My Schizophrenic Salt Lake

The biggest Gay Pride Day Parade in the United States took place last week in Salt Lake City, Utah. Go figure. The sparkle, feather boas and stilettos were enough to lift the hairs on Brigham Young’s granite statue. It took place in downtown Salt Lake City without incident or harassment. Several years ago I rode on Salt Lake City Mayor Rocky Anderson’s float and at one corner we were heckled by a group of sour-faced people with a little too much to say, but then Rocky was a magnet for controversy during his tenure. Those protestors may have been stating their dislike of Rocky starting a domestic partners insurance program for employees of the city. This week is “Damn These Heels,” a gay and lesbian film festival.

Crowd watching Pride Day Parade on a Sunday morning.

Salt Lake has one of the biggest gay and lesbian communities in the country. It’s always a surprise to people who only hear the headlines from the LDS Church that being gay or lesbian is a choice that can be overcome with the right choices. The argument that being gay may be genetic was answered by LDS Elder Boyd K. Packer in October 2010, when he said during Conference, “Not so! Why would our Heavenly Father do that to anyone? Remember he is our Father.”

The left hand doesn’t know what the right hand is doing in Salt Lake’s art scene either. The most popular art in homes almost looks like paint by numbers kits, or sterilized portrayals of scenes from the Book of Mormon, but we were named “bohemian” by Richard Florida’s Creative Class Group and one of the top arts destination by AmericanStyle Magazine. It’s true. Salt Lake is a valley of almost a million people and the week’s list of art gallery openings, concerts for thousands or handfuls in coffee shops, dance and theatre groups is truly astounding.

Want another example of this city’s internal dyspepsia? Utah is the number one consumer of vanilla ice cream and the best devotee of family Sunday dinners that include green jello with canned fruit. But, I accept your thank you on behalf of this fair state, for the world renowned chocolate produced by Cummings Studio Candies and Amano Artisan Chocolate. Thinking of them truly gives me prideful pause.

Caffeine, let alone a glass of wine is a sin to many here. A real sin. Have I mentioned the best wine store west of the Mississippi? It’s within five miles of my house. Yet, we have the highest rate of deaths due to overdose of legal, prescribed medication.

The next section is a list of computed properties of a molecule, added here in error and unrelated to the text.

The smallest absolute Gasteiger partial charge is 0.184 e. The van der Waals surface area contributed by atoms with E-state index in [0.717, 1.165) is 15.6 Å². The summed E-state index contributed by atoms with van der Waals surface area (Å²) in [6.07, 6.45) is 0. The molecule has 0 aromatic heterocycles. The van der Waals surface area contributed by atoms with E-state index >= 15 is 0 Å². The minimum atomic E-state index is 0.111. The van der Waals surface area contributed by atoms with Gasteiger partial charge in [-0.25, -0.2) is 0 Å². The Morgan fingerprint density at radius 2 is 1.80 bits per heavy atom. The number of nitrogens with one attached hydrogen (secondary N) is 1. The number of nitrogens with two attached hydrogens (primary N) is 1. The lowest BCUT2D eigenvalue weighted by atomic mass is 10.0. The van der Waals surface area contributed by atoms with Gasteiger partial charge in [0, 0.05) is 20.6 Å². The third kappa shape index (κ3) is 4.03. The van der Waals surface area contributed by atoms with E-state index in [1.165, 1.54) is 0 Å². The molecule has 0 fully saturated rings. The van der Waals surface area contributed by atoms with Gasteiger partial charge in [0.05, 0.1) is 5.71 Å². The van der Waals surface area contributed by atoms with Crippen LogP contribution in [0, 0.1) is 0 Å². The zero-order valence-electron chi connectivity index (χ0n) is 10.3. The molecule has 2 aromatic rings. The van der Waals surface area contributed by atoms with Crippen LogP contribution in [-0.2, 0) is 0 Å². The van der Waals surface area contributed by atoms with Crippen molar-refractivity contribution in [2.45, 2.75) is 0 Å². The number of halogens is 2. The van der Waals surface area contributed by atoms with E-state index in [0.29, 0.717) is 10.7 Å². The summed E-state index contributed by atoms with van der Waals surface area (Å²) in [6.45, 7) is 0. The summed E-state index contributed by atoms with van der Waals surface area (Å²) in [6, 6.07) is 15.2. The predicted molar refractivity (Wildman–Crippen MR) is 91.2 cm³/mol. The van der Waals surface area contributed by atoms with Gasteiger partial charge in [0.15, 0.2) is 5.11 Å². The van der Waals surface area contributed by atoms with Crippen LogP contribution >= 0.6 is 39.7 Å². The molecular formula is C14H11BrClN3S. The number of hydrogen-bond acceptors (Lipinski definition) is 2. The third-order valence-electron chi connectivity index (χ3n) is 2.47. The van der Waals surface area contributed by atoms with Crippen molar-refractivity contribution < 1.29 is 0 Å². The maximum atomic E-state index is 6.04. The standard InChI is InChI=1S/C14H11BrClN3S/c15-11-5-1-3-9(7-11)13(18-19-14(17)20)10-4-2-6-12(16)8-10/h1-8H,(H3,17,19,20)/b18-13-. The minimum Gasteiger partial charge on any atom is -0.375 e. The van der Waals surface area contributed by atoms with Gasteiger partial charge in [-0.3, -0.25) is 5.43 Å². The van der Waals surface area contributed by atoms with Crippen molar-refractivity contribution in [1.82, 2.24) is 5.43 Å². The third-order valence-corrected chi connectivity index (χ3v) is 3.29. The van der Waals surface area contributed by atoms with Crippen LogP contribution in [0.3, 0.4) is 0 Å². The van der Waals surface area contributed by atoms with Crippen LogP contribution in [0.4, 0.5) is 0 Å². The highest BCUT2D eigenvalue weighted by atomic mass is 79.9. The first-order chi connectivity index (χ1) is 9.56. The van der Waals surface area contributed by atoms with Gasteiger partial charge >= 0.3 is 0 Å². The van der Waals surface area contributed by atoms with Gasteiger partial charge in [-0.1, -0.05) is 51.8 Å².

We’re in a few other races for schizophrenic behavior. Family devotion and community brotherhood is a belief, but we have some of the highest statistics for divorce of people under thirty and more than a handful of slick con artists who bilk their church neighbors for millions. We have one of the highest birth rates and the youngest population in the country, but we’re unwilling to educate them. Our spending is the lowest per capita in the nation.

Yesterday I was driving downtown passed the crucial two city blocks the LDS Church  owns and closed down two years ago to rebuild to their heart’s delight with office buildings, condominiums and a mall. I spotted the new facade of the mall and it struck me as sweetly funny and misguided that a religion that suffers through decades before adjusting to a new belief, can blithely wipe out the city’s downtown center. Respect for their own architecture could be compared to nil.

Utah is a colorful, wonderful, ridiculous state that doesn’t understand why it’s so funny. I was born and raised here, but have always been an outsider and a step-child. Yet, I love this place that does not love me back. There is a mean tolerance on both sides between LDS and non-LDS, but at least the LDS agree on one thing We small familied people who enjoy our wine are a good tax base.

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2 Responses to My Schizophrenic Salt Lake

  1. Outlier Babe says:

    Wow. I’ve been there and have a nephew who lives there. Had no idea the place was that weird. This is the most interesting piece I’ve ever read on Salt Lake. Thanks!

    • Salt Lake truly is a study in contradictions. I think much of it is based in its LDS heritage that is controlling and judgmental. One way or another people rebel. If you’re there again, pick up one of the free newspapers and you’ll see an astounding list of very alternative things to do, but the Salt Lake Tribune Arts Section is also a start.

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